FICO - Your Credit Score
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Because our society is so automated, it should come as no surprise that your ability to repay virtually any loan boils down to one number.
Credit reporting agencies use your history of paying loans in order to create a FICO score.
Each of the three credit reporting agencies has its own formula for building your credit score. Fair Isaac and Cooriginally developed this score. .
Experian uses this model and calls its score FICO. Equifax's model, based on FICO, is called BEACON, while TransUnion, which also uses a slightly modified FICO, calls its score EMPIRICA. While each of the models considers a range of data available in your credit report, all of the agencies use the following to build a score:
- Your Credit History - How long have you had credit?
- Late Payments - Do you have any payments later than 30 days?
- Balances on your Credit Cards - How many accounts do you have, and how much do you owe on them?
- Credit Inquiries - How many times have you had your credit checked for a loan?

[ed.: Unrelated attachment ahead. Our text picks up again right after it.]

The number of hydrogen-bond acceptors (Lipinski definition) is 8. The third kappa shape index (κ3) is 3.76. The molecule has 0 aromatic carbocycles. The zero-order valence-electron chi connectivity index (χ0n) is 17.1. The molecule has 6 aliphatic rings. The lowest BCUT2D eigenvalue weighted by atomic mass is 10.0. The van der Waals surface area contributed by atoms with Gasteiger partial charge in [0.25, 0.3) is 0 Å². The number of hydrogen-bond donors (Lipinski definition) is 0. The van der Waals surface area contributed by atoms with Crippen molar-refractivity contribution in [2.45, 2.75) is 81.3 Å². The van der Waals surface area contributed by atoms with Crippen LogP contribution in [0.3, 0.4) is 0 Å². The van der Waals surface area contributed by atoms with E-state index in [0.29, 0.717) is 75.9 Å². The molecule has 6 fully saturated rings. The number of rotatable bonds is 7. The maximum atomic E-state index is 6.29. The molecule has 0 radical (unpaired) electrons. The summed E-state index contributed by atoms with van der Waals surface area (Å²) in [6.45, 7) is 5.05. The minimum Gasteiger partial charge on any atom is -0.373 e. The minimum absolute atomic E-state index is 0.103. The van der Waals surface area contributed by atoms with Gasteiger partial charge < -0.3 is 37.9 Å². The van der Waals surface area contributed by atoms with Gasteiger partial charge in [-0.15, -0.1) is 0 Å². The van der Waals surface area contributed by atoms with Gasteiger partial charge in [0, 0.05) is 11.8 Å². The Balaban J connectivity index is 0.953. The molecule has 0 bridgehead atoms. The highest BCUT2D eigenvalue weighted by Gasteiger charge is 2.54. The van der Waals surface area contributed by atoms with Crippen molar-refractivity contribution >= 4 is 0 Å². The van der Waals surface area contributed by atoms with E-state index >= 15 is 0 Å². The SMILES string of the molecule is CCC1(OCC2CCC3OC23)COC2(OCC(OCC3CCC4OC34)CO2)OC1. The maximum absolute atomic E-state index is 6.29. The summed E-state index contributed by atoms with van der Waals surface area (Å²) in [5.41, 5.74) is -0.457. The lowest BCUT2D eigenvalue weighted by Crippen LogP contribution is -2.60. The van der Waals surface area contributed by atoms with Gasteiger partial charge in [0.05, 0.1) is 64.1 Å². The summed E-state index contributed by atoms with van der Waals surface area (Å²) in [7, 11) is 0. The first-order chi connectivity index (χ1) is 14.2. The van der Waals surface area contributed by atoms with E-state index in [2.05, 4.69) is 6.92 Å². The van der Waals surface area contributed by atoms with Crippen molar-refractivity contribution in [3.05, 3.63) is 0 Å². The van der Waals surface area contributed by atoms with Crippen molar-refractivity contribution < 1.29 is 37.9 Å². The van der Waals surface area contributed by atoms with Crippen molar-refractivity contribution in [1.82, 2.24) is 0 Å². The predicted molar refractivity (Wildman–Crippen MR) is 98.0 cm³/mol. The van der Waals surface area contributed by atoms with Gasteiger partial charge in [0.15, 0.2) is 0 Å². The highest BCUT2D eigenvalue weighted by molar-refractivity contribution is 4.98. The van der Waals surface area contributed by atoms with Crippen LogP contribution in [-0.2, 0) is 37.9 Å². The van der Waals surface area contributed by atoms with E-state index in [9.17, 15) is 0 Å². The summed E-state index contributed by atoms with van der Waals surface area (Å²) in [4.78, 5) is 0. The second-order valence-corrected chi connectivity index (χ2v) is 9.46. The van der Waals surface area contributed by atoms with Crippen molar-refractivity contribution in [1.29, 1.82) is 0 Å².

These factors are weighted a little bit differently depending on the formula being used. The result is one number. Credit scores range from 300 to 850. Higher scores are better. Most borrowers who want to get a mortgage have a score above 620.
Your FICO score affects how much you pay in interest every month
FICO scores affect more than your ability to get a loan. They also affect your interest rate. Higher scores indicate you are probably a better credit risk, and thus may qualify for a better mortgage rate.
Can I raise my credit score?
Unfortunately, there isn't a lot you can do to immediately improve your credit score. So called "credit repair" companies advertise quick fixes, but the FICO score is formulated from your lifelong credit history, so it's not possible to raise it significantly in the short term. (Of course you can and should have incorrect items removed from your credit report.)
How do I find out my FICO score?
In order to raise your score, you must obtain the credit reports that are used to build it, and of course, you need the score itself. Fair Isaac has created a web site (www.myFICO.com) that lets you do just that. It's inexpensive, fast, and easy to get your credit score along with reports from all three credit reporting agencies. Also available are helpful information and online tools that can help you understand how to improve your credit score.
You can get a federally-mandated free credit report every year from the three major credit reporting agencies at AnnualCreditReport.com. You won't get a free credit score from AnnualCreditReport.com, but getting one is quick and very inexpensive.
Armed with this info, you'll be a more informed consumer and you'll be better positioned to get the right mortgage for you.
Curious about your FICO score? Call us at 714-939-3863.